For Adidas, signing West a few years ago was a major coupe, as it gave the brand the street credibility it so desperately wanted and, most importantly, needed. Still, Nike's Air Yeezy and Air Yeezy 2 endure today as some of the most beloved sneakers of all time, and from the jump their popularity seemed to suggest a long and profitable partnership with Nike. But Nike refused to pay West royalties, a perk that at the time the company reserved for athletes only.
Leaving the Swoosh
Collaborating with a public figure who didn’t play sports was something of an anomaly at the time. So too was working with high fashion designers, although Adidas first opened the doors by beginning to work with Raf Simons and Rick Owens in 2013. Adding West into the mix would help change sneaker collaborations forever. Without the trio, it’s safe to say that Nike never would have collaborated with Travis Scott (another friend of West), Off-White, or Sacai — regulars in year-end best sneaker lists in the past three years.
For all Adidas has done to usher in the current moment in sneakers, it’s failed to keep up the momentum. Nike has gobbled up the most high-profile collaborators, and even New Balance is gaining ground with the collaborations it’s released this year. Signing Noah and Sean Wotherspoon is a small step in the right direction, but neither are large enough to eat into the ground Nike has gained. Owens quietly separated from Adidas in 2017, while Simon’s collaborative line has gone stale.
What’s left for Adidas is West — who’s still selling out sneakers but has isolated many fans with his political statements — and its Boost technology, which is no longer the same trump card as it once was. Nike’s React cushioning is on-par with the comfort and propulsion of Boost, and almost every single sneaker company has now come out with their own cloud-like cushioning. Adidas is also trying to push its classic Superstar silhouette, but its vault runs nowhere near as deep as Nike’s.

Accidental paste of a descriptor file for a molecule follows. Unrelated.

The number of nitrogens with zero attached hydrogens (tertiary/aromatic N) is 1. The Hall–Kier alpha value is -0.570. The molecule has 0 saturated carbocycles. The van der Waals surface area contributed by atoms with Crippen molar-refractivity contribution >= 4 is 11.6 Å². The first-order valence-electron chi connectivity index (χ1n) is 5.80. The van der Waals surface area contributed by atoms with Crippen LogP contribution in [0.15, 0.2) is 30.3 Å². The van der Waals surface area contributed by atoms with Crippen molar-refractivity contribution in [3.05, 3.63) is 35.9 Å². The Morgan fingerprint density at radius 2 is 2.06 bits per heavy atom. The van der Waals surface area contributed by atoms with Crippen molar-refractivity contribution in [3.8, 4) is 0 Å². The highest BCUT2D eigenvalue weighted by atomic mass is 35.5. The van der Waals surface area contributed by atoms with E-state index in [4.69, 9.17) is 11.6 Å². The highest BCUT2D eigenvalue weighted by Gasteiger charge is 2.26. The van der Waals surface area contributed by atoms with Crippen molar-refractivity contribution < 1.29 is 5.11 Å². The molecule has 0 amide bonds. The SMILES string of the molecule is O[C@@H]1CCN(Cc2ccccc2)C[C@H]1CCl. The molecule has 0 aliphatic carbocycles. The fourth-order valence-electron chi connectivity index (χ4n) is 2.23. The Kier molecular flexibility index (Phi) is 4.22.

When you look at West’s feet, he’s rarely wearing Adidas outside of his Yeezy line. That’s a far cry from when he was still at Nike and Jordans were a constant in his rotation. Along with fellow rappers and style icons Curtains and Theophilus London, West was a trailblazer for pairing Jordans with luxury apparel. He wore Air Jordan 1s to the Burberry’s London Fashion Week show in 2011, long before sneakers became a common sight in the luxury high fashion circuit. And when he was spotted wearing all three sneakers from the Air Max 90 “Independence Day” pack in 2013, the trio went from sitting on shelves to reselling for more than $1,000 in a (paparazzi camera) flash.
Like anyone who grew up watching Michael Jordan, and even those who didn't, you can’t blame Kanye for still wanting to wear his legendary Nike signature shoes. Models including the Air Jordan 1, Air Jordan 3, Air Jordan 4, and others that His Airness played in will forever live on as staples in any respectable sneaker collection. Neither Adidas nor any other brand can offer the same abiding resonance as an Air Jordan, and none seem as capable of determining the terms of the future either.
It may be too soon to speculate about West leaving Adidas — even with the departure of Jon Wexler, his right-hand man at Yeezy — but his vocal yearning for Nike is yet another indicator of how far Adidas has fallen behind. Even if Yeezy has jumped over Jumpman (it hasn’t), West can’t stop looking back and admiring his opponent. And, regardless of how much money he's made because of Adidas, it's clear he hasn't forgotten his true love in the world of streetwear: Nike, the one that didn't love him back.